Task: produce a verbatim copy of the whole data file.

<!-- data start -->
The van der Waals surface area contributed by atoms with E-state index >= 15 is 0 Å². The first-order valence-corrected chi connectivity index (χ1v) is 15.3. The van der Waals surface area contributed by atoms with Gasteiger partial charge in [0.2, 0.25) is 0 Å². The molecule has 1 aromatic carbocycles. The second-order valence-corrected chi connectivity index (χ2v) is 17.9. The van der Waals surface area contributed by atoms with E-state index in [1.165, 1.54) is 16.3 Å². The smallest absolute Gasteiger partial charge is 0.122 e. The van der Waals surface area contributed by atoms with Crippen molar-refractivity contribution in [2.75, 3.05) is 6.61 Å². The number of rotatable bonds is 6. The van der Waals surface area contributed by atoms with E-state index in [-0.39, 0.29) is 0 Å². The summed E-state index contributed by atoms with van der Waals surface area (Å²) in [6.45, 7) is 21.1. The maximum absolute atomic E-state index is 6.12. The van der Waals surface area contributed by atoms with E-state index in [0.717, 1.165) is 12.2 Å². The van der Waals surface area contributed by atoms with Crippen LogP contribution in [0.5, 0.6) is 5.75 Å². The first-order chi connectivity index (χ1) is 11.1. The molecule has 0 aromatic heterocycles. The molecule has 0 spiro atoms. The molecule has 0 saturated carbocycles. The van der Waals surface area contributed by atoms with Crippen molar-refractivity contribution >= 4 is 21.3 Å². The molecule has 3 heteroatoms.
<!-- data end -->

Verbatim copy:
The van der Waals surface area contributed by atoms with E-state index >= 15 is 0 Å². The first-order valence-corrected chi connectivity index (χ1v) is 15.3. The van der Waals surface area contributed by atoms with Gasteiger partial charge in [0.2, 0.25) is 0 Å². The molecule has 1 aromatic carbocycles. The second-order valence-corrected chi connectivity index (χ2v) is 17.9. The van der Waals surface area contributed by atoms with E-state index in [1.165, 1.54) is 16.3 Å². The smallest absolute Gasteiger partial charge is 0.122 e. The van der Waals surface area contributed by atoms with Crippen molar-refractivity contribution in [2.75, 3.05) is 6.61 Å². The number of rotatable bonds is 6. The van der Waals surface area contributed by atoms with E-state index in [-0.39, 0.29) is 0 Å². The summed E-state index contributed by atoms with van der Waals surface area (Å²) in [6.45, 7) is 21.1. The maximum absolute atomic E-state index is 6.12. The van der Waals surface area contributed by atoms with E-state index in [0.717, 1.165) is 12.2 Å². The van der Waals surface area contributed by atoms with Crippen LogP contribution in [0.5, 0.6) is 5.75 Å². The first-order chi connectivity index (χ1) is 11.1. The molecule has 0 aromatic heterocycles. The molecule has 0 spiro atoms. The molecule has 0 saturated carbocycles. The van der Waals surface area contributed by atoms with Crippen molar-refractivity contribution >= 4 is 21.3 Å². The molecule has 3 heteroatoms.